The Thomason Medallic Bible
By John Sallay
The Thomason Medallic Bible is a set of sixty medals struck in 1830 that captures the essence of the entire Holy Bible in medallic art. The obverse designs were inspired by the works of well-known Renaissance artists and executed by several different engravers. The reverse of each medal contains a dense text quotation or explanation describing the topic of each medal. The set was produced in Birmingham, England by Sir Edward Thomason, who felt divinely inspired to “promote the glory of God by impressing the Word of God upon gold, silver and other indestructible metals”.
In 1970, the Franklin Mint issued a small-format recreation from newly engraved dies, with much simplified text. While the original Thomason medals were struck in gilt copper and white metal with a diameter of 73mm, the Franklin Mint Version medals were struck in bronze with a diameter of 44mm. They were sold in a custom binder, with a description from Sir Edward Thomason’s Memoirs During Half a Century quoted on the inside front cover:
It appeared to me, in 1827, that I might, through God’s assistance, become a humble instrument to effect a unique and novel medallic work to further and promote the glory of God, by impressing the Word of God upon gold, silver and other indestructible metals, with emblematical and symbolical designs, and with a short condensed explanation on the reverses of the medals, and thereby be the first author of a Medallic Bible.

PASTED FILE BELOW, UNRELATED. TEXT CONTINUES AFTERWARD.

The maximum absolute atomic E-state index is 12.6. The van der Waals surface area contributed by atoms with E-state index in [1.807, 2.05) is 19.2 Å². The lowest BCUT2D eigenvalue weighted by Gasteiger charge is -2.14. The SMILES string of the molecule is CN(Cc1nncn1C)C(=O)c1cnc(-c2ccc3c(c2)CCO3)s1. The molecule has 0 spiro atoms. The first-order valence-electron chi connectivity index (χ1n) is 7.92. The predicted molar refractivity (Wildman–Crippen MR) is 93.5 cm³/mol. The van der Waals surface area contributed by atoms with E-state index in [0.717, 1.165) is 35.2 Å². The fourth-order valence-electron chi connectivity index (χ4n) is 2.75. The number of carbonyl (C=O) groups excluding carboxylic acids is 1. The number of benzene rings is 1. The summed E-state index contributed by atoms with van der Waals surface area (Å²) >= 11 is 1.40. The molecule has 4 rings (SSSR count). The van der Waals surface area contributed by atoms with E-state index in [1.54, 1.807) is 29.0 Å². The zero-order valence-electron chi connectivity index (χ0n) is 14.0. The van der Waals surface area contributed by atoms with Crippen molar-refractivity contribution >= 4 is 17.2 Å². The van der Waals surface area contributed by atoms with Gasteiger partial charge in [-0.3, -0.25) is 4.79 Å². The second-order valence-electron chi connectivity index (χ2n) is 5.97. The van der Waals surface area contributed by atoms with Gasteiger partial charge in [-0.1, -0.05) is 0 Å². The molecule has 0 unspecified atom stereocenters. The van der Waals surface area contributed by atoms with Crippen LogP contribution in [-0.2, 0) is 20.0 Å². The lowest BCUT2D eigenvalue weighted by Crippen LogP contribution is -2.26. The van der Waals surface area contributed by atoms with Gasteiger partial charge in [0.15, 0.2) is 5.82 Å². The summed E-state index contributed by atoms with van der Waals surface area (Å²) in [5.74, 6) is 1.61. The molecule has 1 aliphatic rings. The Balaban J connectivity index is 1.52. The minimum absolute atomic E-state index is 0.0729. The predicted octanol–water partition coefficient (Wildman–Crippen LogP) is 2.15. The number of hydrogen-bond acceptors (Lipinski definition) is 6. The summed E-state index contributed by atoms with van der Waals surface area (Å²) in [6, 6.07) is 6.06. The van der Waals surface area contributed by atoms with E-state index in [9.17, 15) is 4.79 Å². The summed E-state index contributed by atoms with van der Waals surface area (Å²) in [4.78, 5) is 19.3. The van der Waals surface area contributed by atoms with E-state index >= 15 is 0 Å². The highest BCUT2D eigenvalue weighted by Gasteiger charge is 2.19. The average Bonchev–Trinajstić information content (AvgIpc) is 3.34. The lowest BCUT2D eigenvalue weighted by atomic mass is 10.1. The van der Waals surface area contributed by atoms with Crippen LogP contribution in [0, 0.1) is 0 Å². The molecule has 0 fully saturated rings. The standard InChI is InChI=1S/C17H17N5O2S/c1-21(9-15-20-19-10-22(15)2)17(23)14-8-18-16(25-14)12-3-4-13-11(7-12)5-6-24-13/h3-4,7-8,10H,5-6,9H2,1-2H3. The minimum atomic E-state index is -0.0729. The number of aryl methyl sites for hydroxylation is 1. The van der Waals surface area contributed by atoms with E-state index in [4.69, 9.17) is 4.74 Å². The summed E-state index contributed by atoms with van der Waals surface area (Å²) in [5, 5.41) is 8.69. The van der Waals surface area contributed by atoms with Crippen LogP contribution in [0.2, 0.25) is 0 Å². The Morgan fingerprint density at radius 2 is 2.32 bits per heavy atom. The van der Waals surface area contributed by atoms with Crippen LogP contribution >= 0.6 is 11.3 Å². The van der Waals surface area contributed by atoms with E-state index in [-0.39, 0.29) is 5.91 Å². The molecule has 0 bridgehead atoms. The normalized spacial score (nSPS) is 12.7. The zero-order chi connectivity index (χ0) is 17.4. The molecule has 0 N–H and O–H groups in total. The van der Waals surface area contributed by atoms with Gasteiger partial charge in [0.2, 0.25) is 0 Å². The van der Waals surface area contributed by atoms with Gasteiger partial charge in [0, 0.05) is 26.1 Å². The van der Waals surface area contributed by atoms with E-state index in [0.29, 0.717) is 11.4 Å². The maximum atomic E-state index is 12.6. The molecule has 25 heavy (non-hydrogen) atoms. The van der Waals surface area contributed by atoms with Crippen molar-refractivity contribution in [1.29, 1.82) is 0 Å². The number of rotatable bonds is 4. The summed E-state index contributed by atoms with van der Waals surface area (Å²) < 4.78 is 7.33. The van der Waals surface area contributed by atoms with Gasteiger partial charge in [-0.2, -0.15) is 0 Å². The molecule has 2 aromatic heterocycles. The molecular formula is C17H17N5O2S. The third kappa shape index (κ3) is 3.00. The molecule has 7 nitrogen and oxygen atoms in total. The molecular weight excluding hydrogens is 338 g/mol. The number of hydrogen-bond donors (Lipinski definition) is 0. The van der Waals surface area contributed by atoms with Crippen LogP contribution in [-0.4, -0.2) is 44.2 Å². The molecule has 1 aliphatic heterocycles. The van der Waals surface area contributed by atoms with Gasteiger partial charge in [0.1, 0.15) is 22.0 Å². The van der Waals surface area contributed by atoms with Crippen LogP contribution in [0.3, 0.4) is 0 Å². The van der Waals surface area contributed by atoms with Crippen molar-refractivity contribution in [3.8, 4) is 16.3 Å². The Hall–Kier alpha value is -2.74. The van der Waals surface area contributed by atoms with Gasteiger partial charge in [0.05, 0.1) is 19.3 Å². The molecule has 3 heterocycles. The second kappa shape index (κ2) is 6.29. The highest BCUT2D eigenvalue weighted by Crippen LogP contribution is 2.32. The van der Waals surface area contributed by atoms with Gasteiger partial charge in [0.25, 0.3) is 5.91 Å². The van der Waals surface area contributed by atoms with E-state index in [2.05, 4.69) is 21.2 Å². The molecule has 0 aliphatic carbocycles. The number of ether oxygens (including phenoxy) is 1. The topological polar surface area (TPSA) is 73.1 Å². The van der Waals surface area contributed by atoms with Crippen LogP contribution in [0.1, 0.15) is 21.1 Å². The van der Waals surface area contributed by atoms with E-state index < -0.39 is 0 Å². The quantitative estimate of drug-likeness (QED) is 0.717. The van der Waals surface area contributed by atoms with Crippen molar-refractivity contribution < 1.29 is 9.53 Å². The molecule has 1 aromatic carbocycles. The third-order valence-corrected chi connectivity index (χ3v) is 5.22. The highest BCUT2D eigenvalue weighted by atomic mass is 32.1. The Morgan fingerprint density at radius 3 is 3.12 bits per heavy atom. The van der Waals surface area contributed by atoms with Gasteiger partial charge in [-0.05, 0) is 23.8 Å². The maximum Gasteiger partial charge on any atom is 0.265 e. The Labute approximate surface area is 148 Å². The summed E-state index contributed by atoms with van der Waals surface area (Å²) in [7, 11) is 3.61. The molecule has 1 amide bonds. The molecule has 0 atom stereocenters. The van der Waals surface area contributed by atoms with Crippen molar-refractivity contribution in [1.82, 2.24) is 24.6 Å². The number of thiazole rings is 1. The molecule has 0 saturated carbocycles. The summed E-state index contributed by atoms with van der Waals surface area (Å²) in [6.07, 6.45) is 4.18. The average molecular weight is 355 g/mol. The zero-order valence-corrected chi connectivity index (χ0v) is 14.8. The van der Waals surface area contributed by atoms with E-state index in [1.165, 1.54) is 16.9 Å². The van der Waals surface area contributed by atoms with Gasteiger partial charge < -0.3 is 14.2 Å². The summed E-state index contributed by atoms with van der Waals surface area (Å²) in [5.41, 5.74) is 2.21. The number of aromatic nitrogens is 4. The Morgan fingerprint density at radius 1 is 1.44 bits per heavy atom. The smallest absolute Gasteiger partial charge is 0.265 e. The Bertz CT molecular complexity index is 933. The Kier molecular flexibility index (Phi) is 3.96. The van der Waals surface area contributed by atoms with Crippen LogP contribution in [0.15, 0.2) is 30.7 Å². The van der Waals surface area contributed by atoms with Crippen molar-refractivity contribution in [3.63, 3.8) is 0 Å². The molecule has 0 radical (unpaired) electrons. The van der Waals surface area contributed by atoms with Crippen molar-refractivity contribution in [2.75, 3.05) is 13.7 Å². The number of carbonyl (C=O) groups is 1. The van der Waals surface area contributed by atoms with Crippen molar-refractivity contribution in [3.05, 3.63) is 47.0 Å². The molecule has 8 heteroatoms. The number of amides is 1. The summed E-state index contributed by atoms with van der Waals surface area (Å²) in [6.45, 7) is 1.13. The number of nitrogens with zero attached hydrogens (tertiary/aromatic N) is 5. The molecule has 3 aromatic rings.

In this feeling my heart rejoiced, my soul was willing, but my flesh was weak, and I prayed unto the Lord to give me grace and strength of mind to accomplish so arduous an undertaking.
I first applied myself in reading over the sacred volume of the Bible, the authority of which is received by inspiration from God, and universally admitted. I found, after taking down copious notes, that I should be unable, by the most condensed arrangements, to produce a tolerably continuous , or even contracted, development under less number than sixty of the largest size medals, each being three inches in diameter, the obverses of which to contain the historical devices, and the reverses filled with lettered explanation; and it was also essential for my purpose that the historical pieces should be obtained from the pictures of the Ancient Masters. I did not despair in accomplishing this apparent difficulty in obtaining copies for my artists to work from, because I held at this period the appointment of eight consulships from foreign governments, which gave me facility to procure copies of such pictures from the Continent which I might not conveniently find in England.